Beginning with Stephen O. Glosecki's essay and ending with Craig Davis', this gathering frames perhaps the largest possible social issues for Beowulf. That frame looks in obverse directions: to the Germanic past for ways to understand some surprising traces of totemism, of the avunculate and thus an archaic social order in the poem, and to a late, Anglo-Saxon political present (the Age of Alfred and beyond) for a way to understand some of the large-scale work the poem may have done as an ethnogenesis for its time and place.
In the course of shrewd observations, Glosecki's essay strongly suggests the continuing, even if confusing, influence from a deep past of a kinship and inheritance pattern in Beowulf that is no longer prominent in Anglo-Saxon kingdoms. But what about the nation-building influence, the creating of an ethnic identity from out of the groups - Geats and Danes especially - focused on in Beowulf itself? For his part, Davis makes a good case for some version of the poem as an Anglo-Saxon ethnogenesis, probably inspired by the various state-formation processes and initiatives of Alfred's time. As a bonus, Davis ends by meditating upon the poem's apparent failure to become a permanent ethnogenesis for the pre-Norman English. In between we have treatments of the possible social functions of story-telling in the poem (Marijane Osborn's essay) as well as of the poem itself as a guiding story for the career stages of an imagined audience of young warriors (Alexander Bruce's); we have Carolyn Anderson's exploration of the psychological and gender-related boundaries of the host-guest relationship - a form of reciprocity and consumption that mediates, through the role of guest, between individual and group identities, while operating in ways that can threaten personal, social and human boundaries; and we have David Day's masterful presentation of lethal reciprocity, of what constitutes a feud - that activity so prominent in every phase of the poem's action, both as foreground event and background reference.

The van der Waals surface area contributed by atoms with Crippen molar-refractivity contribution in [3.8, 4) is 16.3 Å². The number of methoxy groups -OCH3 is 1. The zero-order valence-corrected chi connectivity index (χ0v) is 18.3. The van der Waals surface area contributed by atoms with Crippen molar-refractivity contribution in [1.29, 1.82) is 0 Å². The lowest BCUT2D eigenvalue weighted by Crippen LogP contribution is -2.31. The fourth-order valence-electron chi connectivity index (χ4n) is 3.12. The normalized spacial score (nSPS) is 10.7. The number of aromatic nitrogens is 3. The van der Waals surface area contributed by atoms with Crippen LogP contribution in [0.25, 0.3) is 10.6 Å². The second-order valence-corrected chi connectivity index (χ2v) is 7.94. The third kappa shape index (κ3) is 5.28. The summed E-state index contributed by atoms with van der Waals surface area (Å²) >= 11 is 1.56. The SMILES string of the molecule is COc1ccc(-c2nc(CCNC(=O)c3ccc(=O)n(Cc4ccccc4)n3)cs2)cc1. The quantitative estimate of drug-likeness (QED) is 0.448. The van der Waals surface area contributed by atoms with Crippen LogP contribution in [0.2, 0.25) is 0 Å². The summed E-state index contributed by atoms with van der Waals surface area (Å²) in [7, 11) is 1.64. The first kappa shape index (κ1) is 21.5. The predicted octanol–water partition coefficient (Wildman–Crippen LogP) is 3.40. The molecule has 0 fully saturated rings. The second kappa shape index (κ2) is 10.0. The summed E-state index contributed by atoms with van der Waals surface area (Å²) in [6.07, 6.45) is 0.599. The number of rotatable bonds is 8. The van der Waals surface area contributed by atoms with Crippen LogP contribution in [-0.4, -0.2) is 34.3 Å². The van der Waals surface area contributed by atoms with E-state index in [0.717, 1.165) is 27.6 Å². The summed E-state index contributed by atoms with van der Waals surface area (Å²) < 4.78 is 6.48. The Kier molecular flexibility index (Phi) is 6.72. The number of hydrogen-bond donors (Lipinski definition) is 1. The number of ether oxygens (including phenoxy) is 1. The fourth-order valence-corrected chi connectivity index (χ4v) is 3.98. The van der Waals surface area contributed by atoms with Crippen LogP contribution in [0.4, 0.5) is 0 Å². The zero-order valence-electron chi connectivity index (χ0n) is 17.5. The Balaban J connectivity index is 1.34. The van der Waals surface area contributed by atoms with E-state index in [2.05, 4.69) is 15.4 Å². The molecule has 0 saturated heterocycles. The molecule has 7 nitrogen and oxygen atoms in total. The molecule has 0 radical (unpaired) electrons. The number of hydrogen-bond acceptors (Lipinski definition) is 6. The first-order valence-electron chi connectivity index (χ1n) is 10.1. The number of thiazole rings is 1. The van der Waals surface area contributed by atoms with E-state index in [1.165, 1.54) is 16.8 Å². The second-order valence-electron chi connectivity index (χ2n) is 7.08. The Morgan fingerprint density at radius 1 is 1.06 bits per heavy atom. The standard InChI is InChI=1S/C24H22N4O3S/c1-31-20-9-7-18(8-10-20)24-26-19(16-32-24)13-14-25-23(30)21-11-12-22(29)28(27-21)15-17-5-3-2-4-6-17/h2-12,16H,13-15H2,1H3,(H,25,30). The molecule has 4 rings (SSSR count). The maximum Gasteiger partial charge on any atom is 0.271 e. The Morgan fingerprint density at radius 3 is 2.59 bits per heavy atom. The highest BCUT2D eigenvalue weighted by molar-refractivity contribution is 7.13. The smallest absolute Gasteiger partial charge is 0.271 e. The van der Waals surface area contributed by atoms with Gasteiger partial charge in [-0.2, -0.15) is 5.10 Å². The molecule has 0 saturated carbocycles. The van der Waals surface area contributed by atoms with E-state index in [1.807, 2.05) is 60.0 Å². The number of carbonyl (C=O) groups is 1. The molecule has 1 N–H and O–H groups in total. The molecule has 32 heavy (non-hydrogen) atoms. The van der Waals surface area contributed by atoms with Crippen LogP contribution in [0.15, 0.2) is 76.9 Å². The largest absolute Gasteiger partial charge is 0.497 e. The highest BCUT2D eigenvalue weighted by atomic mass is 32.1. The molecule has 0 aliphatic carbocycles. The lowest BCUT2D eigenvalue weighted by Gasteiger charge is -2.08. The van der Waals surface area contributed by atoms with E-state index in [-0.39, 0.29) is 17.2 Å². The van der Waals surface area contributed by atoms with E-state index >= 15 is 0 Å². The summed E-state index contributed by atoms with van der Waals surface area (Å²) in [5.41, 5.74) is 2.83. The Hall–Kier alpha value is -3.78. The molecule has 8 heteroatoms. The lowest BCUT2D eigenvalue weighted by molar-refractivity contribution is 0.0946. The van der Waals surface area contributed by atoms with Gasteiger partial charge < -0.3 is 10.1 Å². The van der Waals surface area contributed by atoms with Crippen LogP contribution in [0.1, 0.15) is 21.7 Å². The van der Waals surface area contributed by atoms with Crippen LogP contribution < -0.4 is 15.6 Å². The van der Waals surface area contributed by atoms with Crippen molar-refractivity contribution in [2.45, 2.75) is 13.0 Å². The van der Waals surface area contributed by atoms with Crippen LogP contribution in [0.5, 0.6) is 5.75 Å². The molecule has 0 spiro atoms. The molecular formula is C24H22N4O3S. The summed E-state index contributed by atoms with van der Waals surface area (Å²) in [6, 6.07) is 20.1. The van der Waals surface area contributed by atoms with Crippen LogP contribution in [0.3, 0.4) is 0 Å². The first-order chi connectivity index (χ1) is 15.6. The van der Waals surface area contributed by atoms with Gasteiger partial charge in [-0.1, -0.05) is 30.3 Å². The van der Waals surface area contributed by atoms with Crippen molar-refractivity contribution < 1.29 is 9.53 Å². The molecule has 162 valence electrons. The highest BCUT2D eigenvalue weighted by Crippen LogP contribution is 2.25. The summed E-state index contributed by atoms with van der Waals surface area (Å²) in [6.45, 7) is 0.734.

To supplement the lines of criticism that focus on Beowulf, rightly enough, as male and feud-dominated, we have speculation about the central, social roles of noble women, queens especially, in the essays by Dorothy Porter and Tom Shippey. Queens, it turns out, are not just background figures in the royal hall, merely fulfilling the established duties of royal hostesses. Instead, given their family connections, they are socially powerful personages in their own rights, or might easily become so in their own interests and when they formally respond to possible or else actually changing social relationships in the hall. While Porter concentrates nicely on pairs of female characters in the poem, uncovering possible matrilineal reflexes that accord with Glosecki's emphases and that shape the centrality of women's social place in the poem, Shippey's essay goes beyond Beowulf. He opens the discussion out to a contemplation of political strategies in Anglo-Saxon times. In terms of those strategies, the wicked queen in Beowulf - Modthryth - and the failed peace-pledge, Freawaru, may have served as resonant warnings for Anglo-Saxon audiences. In particular situations, or so Shippey might have the poet say, one should arrange royal marriages, perhaps between paternal cousins or else in an effort to produce maternal cousins, as circumstances warrant -- the aim being to reduce the possibilities of competitive strife within the kin-group. That is, marrying Freawaru out to the Heathobards does nothing for amity within Heorot in the one case; but marrying Modthryth to another court may well have fostered amity at home as well as abroad, in her high love with the Anglian Offa. I hope you enjoy and profit from this gathering of extraordinary studies.
John M. Hill